Week 3 Lecture Notes
Week 3 Lecture Notes HIS 101 Cr.3
UW - L
Popular in Global Origins of the Modern World
Popular in History
This 5 page Class Notes was uploaded by Rebecca Hansen on Sunday September 27, 2015. The Class Notes belongs to HIS 101 Cr.3 at University of Wisconsin - La Crosse taught by Dr. Gerald Iguchi in Fall 2015. Since its upload, it has received 31 views. For similar materials see Global Origins of the Modern World in History at University of Wisconsin - La Crosse.
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Date Created: 09/27/15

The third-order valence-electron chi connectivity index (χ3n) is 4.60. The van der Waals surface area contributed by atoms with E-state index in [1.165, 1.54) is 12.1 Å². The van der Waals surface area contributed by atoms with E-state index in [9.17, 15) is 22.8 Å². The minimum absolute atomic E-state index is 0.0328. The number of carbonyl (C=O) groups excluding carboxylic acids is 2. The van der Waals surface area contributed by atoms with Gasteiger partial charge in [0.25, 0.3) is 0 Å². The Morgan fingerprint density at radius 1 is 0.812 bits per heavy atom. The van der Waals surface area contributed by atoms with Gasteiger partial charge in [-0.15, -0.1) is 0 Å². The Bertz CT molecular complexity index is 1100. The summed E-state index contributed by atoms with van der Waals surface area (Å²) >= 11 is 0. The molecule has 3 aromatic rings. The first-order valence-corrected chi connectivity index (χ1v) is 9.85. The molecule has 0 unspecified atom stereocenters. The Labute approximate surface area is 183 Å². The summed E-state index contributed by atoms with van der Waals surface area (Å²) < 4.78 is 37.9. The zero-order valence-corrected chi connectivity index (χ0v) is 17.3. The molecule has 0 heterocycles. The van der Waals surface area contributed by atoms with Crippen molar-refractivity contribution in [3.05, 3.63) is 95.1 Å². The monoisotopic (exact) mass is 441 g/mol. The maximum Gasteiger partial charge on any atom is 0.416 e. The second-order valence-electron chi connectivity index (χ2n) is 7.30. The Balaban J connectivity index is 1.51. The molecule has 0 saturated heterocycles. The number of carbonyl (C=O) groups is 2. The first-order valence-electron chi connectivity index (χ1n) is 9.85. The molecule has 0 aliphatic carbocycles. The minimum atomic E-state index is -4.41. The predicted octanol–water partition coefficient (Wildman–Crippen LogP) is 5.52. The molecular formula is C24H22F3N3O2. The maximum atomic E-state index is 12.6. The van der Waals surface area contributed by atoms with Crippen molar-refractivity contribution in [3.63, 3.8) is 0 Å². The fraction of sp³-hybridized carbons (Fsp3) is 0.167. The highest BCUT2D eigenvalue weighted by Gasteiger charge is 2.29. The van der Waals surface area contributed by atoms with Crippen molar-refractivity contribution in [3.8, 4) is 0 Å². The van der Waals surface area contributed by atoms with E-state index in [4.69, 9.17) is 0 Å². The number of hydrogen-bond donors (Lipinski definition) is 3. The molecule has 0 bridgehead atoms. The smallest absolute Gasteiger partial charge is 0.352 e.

Getting Medieval On You Class Continued Ends of the Middle Ages What were the Middle Ages Medieval Period in the middle of 0 Ancient and Renaissance Does the idea of the good times of the ancient world followed by the darkness of the medieval world and the rebirth and enlightenment of the modern world remind you of anything Middle ages Sm16th centuries as time when nothing happened Is to believe in propaganda of Middle Ages a serf is a serf is a serf and must stay a serf as well as the selfcongratulatory rhetoric of the Renaissance 14th 16th centuries Enlightenment 17th and 18th centuries and Modern Period Trade developed which was largely thanks to the barbarian enemies of the Catholic Christian Medievals Vikings Central Asian nomads chiefly MongolsTurks Muslims Byzantines Viking world largely same regions as Hanseatic League World 13 17th centuries Vikings Founded Dublin Ireland 0 Viking World largely same religions as Hanseatic League World 13quot 17th centuries Hanseatic League World A medieval association of north German cities formed in 1241 and surviving until the 19th century In the later Middle Ages it included over 100 towns and functioned as an independent political power 0 Settled Iceland in the 900 s Settled by Rilo the Viking the leader 0 Also conquered Sicily o Went East to Black Sea and Mediterranean Mongol World which lead to global trade routes under Pax Mongloica 13th and 14th centuries 0 Pax Mongolica Mongolian Peace along with trade Muslim world which preserved and developed understanding of classical Greek and Roman texts promoted global trade directly and via Italian citystates of Venice Genoa Florence Milan Verona and others and provided Iberians with technologies Iateen sail compass etc enabling discovery of New World and routes to Asia around Africa Byzantines also maintained classical culture until conquest by Turks Islamized Central Asian nomads 1453 foundations of Greek Orthodox culture which made its way to much of SlavicEastern Europe Czar Caesar Christopher Columbus kept a copy of Marco Polo s book about china under his pillow Italian CityState Republic 0 Venice Important trading city 0 Genoa Important trading city at the end of middle ages In fact the Italian citystate republics which began to escape from feudalism and develop as early as 12 century connected the trade centers of the formerly Viking World Hanseatic League with the Mongol world and its remnants Khanate of Crimea the Muslim world and the Byzantines all via their bases in the heart of the Mediterranean Italy 0 They were also stimulus to transatlantic and around Africa trade Columbus was Genoese Effects on Europe of intercourse w outside 0 New technologies such as the Central Asian stirrup military and general transportation 0 lateen sail and compass trade and military 0 heavy plow and Central Asian Style harness for plow horses increasing yield 0 papermaking technologies via China and Muslim world and the printing press that is also traceable to China allowing for permanence of word and diffusion of textsideasIiteracy plus formation of modern and national languages 0 Reintroduction and introduction of watermills and windmills to Europe via Islamic SpainMuslim world early industrialization 0 Trade with outside and availability of luxury goods like spices and wine stimulated production of surplus food cropping and cash cropping and development of more efficiency along with growth of towns and cities where artisans worked and merchants traded Trade between Europe and outside stimulated trade between regions of Europe Both artisans and merchants typically escaped serfs or their descendants formed new class of burghers or bourgeoisie literally citydwellers who formed new economic elite that had motivation to progress in terms of ever greater profit As system of manors sealed off from outside world broke down wealth became concentrated and power became centralized 0 Growth of kingdoms that would form basis for modern nationstates France filledin with people beginning to consider themselves French England with the English etc Exposure to spices and other exotic commodities from the Indies led to Europe39s Age of Discovery which formed initial stages of European imperialism and Western domination of the planet Black Plague of 134850 killed around 50 of European population demonstrating thorough interrelationship between Europe and Asia by that time May have stimulated more efficient means of production 0 In general Eurasian and African diseases made Europeans carriers of biological weapons in the Americas and Pacific Early Modern Revolutions Ages of discovery and scientific revolution It was also characterized by growing power of the citydwelling burghers or bourgeoisie along with the renaissance and the Protestant Reformation Protestant Reformation question traditional authority Grandfather Grandmother Father Affected all religions on the planet Was a period in which Westerners pioneered a redefinition of the world and its contents as a humanly understandable closed system often imagined or realized in terms of circulation of planets around the sun of blood in the bodies of animals and of ships around the world Lastly it was a period in which globalizing trade and the flow of wealth into Europe as a result of early imperialismcolonialism This complex history laid the foundations for the modern world as we know it which is characterized by among other things the global political economic and cultural domination of the West but also the interweaving eventually of every region on the planet in political social economic and cultural terms Early Modern Revolutions The Beginnings of Western Domination of the World Issues 1 Rise of burghers or bourgeoisie as citydwelling class of merchants artisans and investors who form estate outside peasantnobilityclergy structure in feudal society begin especially in Italian citystates Genoa Venice etc They form 3rOI estate in France and elsewhere 2 New relationships between people as individuals or commoner collectivities and authority God church lordking decentering Renaissance Protestant Reformation 3 New emphasis on ideology of sovereign individual the selfmade man instead of man as benefactor of inheritance or man as passive victim of fateGodtradition Sovereign acting or done independently and without outside interference 4 Relative democratization of knowledge through technology printing press and medium of culture vernacular literature bibles 5 Development of market relations and eventually banking that enable accumulation of wealth through cycle of investmentprofitreinvestment 6 Demystification via discovery of routesterritory and laws in terms of geography anatomy astronomy physics 7 Above shifts reflected in arts and literature Da Vinci and Michelangelo Shakespeare 8 Origins of sense of the West as not only different from or even simply superior to the rest but superior on an evolutionary or developmental scale For Columbus indigenous Americans are like children if they are cooperative and like animals if they are not which contrasts with Marco Polo 12541324 and his impressions of nonWest Kublai Khan39s China as fantastic and superior to Europe 9 Movement of center of modem or modernizing West from Italian cities to Iberian kingdoms to Dutch Republic to England ReligiousIntellectual Revolution Circa 1436 Johannes Gutenberg formerly a goldsmith begins work on printing press which makes innovative use of alloyed metals improving upon Asian models that used clay wood or bronze to make type Circa around same time as printing press Gunpowder practically applied in hand cannons and then arquebus 1450s Gutenberg Bible in Vulgate Latin made with Johannes Gutenberg39s printing press 1487 Leonardo da Vinci draws Vitruvian Man 1508 Martin Luther begins teaching at University of Wittenberg 15101511 Raphael paints The School of Athens 1511 Michelangelo di Lodovico Buonarroti Simon paints Sistine Chapel including The Creation of Adam 1517 Augustinian monk and University professor Martin Luther nails 95 theses to Castle Church in Wittenburg today39s Germany 1519 Luther publishes New Testament in German translation 1519 Swiss reformer Ulrich Zwingli stays in his city of Zurich despite having caught plague in order to perform pastoral duties writes Pestlied plague song 1520 Luther threatened with Papal Bull which Luther burns 1521 Luther excommunicated from Roman Catholic Church 1525 William Tyndale publishes first fully printed text of translation of New Testament into vernacular English 15251529 Swiss German New Testament translated in part by Zwingli printed in Zurich 1530 Complete version of Bible in French published in Antwerp 1531 First Swiss German complete Bible translated in part by Zwingli and printed in Zurich 1534 Luther completes translation of both testaments of Holy Bible into German 1534 Henry Vll separates from Roman Catholic Church forming the Church of England